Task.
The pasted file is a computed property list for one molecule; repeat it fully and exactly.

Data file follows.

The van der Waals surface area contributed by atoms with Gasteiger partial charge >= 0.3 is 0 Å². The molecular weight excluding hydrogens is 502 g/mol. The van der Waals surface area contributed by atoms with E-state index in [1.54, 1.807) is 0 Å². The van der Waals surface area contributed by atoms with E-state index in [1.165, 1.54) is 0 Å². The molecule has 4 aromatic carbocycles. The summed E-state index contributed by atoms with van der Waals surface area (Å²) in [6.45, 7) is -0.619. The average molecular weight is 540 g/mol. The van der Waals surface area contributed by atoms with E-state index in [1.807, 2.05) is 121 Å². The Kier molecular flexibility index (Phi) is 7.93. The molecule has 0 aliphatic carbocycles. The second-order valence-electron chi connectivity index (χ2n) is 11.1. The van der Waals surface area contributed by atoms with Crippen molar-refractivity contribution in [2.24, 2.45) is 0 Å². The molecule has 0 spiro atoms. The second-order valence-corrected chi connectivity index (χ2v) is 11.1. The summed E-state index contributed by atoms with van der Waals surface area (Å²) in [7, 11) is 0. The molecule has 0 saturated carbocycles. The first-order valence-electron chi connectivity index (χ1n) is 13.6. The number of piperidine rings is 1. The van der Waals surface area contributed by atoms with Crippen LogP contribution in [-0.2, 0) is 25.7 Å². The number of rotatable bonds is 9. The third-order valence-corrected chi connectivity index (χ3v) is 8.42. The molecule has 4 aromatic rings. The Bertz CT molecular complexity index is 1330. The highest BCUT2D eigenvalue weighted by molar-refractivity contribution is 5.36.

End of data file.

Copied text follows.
The van der Waals surface area contributed by atoms with Gasteiger partial charge >= 0.3 is 0 Å². The molecular weight excluding hydrogens is 502 g/mol. The van der Waals surface area contributed by atoms with E-state index in [1.54, 1.807) is 0 Å². The van der Waals surface area contributed by atoms with E-state index in [1.165, 1.54) is 0 Å². The molecule has 4 aromatic carbocycles. The summed E-state index contributed by atoms with van der Waals surface area (Å²) in [6.45, 7) is -0.619. The average molecular weight is 540 g/mol. The van der Waals surface area contributed by atoms with E-state index in [1.807, 2.05) is 121 Å². The Kier molecular flexibility index (Phi) is 7.93. The molecule has 0 aliphatic carbocycles. The second-order valence-electron chi connectivity index (χ2n) is 11.1. The van der Waals surface area contributed by atoms with Crippen molar-refractivity contribution in [2.24, 2.45) is 0 Å². The molecule has 0 spiro atoms. The second-order valence-corrected chi connectivity index (χ2v) is 11.1. The summed E-state index contributed by atoms with van der Waals surface area (Å²) in [7, 11) is 0. The molecule has 0 saturated carbocycles. The first-order valence-electron chi connectivity index (χ1n) is 13.6. The number of piperidine rings is 1. The van der Waals surface area contributed by atoms with Crippen LogP contribution in [-0.2, 0) is 25.7 Å². The number of rotatable bonds is 9. The third-order valence-corrected chi connectivity index (χ3v) is 8.42. The molecule has 4 aromatic rings. The Bertz CT molecular complexity index is 1330. The highest BCUT2D eigenvalue weighted by molar-refractivity contribution is 5.36.